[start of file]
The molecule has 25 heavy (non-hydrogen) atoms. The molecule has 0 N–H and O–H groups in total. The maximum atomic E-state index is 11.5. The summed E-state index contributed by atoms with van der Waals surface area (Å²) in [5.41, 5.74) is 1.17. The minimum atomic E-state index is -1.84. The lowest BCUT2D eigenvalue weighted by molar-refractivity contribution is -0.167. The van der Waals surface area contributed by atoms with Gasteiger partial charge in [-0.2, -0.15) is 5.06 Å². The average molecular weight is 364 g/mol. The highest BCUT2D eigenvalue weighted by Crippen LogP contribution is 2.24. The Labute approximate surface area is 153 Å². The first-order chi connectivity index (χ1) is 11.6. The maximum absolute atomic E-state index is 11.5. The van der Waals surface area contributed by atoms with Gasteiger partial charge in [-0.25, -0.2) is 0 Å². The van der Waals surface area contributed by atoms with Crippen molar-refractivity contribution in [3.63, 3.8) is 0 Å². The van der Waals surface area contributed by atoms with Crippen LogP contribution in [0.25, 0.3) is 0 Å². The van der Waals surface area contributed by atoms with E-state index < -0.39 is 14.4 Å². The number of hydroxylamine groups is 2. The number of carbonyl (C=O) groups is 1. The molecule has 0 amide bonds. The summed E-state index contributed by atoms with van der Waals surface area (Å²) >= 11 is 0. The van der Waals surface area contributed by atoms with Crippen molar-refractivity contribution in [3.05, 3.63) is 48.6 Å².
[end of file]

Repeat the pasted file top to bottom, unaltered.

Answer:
The molecule has 25 heavy (non-hydrogen) atoms. The molecule has 0 N–H and O–H groups in total. The maximum atomic E-state index is 11.5. The summed E-state index contributed by atoms with van der Waals surface area (Å²) in [5.41, 5.74) is 1.17. The minimum atomic E-state index is -1.84. The lowest BCUT2D eigenvalue weighted by molar-refractivity contribution is -0.167. The van der Waals surface area contributed by atoms with Gasteiger partial charge in [-0.2, -0.15) is 5.06 Å². The average molecular weight is 364 g/mol. The highest BCUT2D eigenvalue weighted by Crippen LogP contribution is 2.24. The Labute approximate surface area is 153 Å². The first-order chi connectivity index (χ1) is 11.6. The maximum absolute atomic E-state index is 11.5. The van der Waals surface area contributed by atoms with Gasteiger partial charge in [-0.25, -0.2) is 0 Å². The van der Waals surface area contributed by atoms with Crippen molar-refractivity contribution in [3.63, 3.8) is 0 Å². The van der Waals surface area contributed by atoms with Crippen LogP contribution in [0.25, 0.3) is 0 Å². The van der Waals surface area contributed by atoms with E-state index < -0.39 is 14.4 Å². The number of hydroxylamine groups is 2. The number of carbonyl (C=O) groups is 1. The molecule has 0 amide bonds. The summed E-state index contributed by atoms with van der Waals surface area (Å²) >= 11 is 0. The van der Waals surface area contributed by atoms with Crippen molar-refractivity contribution in [3.05, 3.63) is 48.6 Å².